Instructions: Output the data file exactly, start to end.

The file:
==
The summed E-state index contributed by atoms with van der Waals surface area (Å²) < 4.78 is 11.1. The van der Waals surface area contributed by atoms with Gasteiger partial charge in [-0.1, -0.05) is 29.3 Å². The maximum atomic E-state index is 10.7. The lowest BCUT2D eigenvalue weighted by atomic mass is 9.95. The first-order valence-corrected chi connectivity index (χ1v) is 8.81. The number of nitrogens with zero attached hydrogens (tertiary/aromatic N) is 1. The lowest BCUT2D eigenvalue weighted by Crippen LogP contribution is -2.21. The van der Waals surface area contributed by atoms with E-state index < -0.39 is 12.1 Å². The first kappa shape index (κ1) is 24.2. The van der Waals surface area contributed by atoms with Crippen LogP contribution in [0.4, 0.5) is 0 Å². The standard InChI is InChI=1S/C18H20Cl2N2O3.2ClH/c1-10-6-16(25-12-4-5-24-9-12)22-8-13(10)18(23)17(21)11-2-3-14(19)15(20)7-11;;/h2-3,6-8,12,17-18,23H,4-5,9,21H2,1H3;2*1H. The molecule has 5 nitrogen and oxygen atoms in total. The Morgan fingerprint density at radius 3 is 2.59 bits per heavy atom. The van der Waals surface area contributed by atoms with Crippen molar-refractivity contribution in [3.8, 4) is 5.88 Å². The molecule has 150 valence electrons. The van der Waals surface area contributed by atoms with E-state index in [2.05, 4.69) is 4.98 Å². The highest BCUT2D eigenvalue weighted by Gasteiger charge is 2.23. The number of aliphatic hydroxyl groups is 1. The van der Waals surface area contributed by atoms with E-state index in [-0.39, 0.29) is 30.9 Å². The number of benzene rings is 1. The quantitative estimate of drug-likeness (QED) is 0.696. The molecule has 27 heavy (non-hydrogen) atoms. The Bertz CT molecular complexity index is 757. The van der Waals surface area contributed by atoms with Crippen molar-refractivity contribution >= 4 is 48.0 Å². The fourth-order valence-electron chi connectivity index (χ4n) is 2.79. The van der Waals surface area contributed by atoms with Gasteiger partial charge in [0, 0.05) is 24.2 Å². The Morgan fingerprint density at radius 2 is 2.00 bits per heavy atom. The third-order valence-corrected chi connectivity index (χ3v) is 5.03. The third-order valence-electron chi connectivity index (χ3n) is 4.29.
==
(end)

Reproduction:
The summed E-state index contributed by atoms with van der Waals surface area (Å²) < 4.78 is 11.1. The van der Waals surface area contributed by atoms with Gasteiger partial charge in [-0.1, -0.05) is 29.3 Å². The maximum atomic E-state index is 10.7. The lowest BCUT2D eigenvalue weighted by atomic mass is 9.95. The first-order valence-corrected chi connectivity index (χ1v) is 8.81. The number of nitrogens with zero attached hydrogens (tertiary/aromatic N) is 1. The lowest BCUT2D eigenvalue weighted by Crippen LogP contribution is -2.21. The van der Waals surface area contributed by atoms with E-state index < -0.39 is 12.1 Å². The first kappa shape index (κ1) is 24.2. The van der Waals surface area contributed by atoms with Crippen LogP contribution in [0.4, 0.5) is 0 Å². The standard InChI is InChI=1S/C18H20Cl2N2O3.2ClH/c1-10-6-16(25-12-4-5-24-9-12)22-8-13(10)18(23)17(21)11-2-3-14(19)15(20)7-11;;/h2-3,6-8,12,17-18,23H,4-5,9,21H2,1H3;2*1H. The molecule has 5 nitrogen and oxygen atoms in total. The Morgan fingerprint density at radius 3 is 2.59 bits per heavy atom. The van der Waals surface area contributed by atoms with Crippen molar-refractivity contribution in [3.8, 4) is 5.88 Å². The molecule has 150 valence electrons. The van der Waals surface area contributed by atoms with E-state index in [2.05, 4.69) is 4.98 Å². The highest BCUT2D eigenvalue weighted by Gasteiger charge is 2.23. The number of aliphatic hydroxyl groups is 1. The van der Waals surface area contributed by atoms with E-state index in [-0.39, 0.29) is 30.9 Å². The number of benzene rings is 1. The quantitative estimate of drug-likeness (QED) is 0.696. The molecule has 27 heavy (non-hydrogen) atoms. The Bertz CT molecular complexity index is 757. The van der Waals surface area contributed by atoms with Crippen molar-refractivity contribution >= 4 is 48.0 Å². The fourth-order valence-electron chi connectivity index (χ4n) is 2.79. The van der Waals surface area contributed by atoms with Gasteiger partial charge in [0, 0.05) is 24.2 Å². The Morgan fingerprint density at radius 2 is 2.00 bits per heavy atom. The third-order valence-corrected chi connectivity index (χ3v) is 5.03. The third-order valence-electron chi connectivity index (χ3n) is 4.29.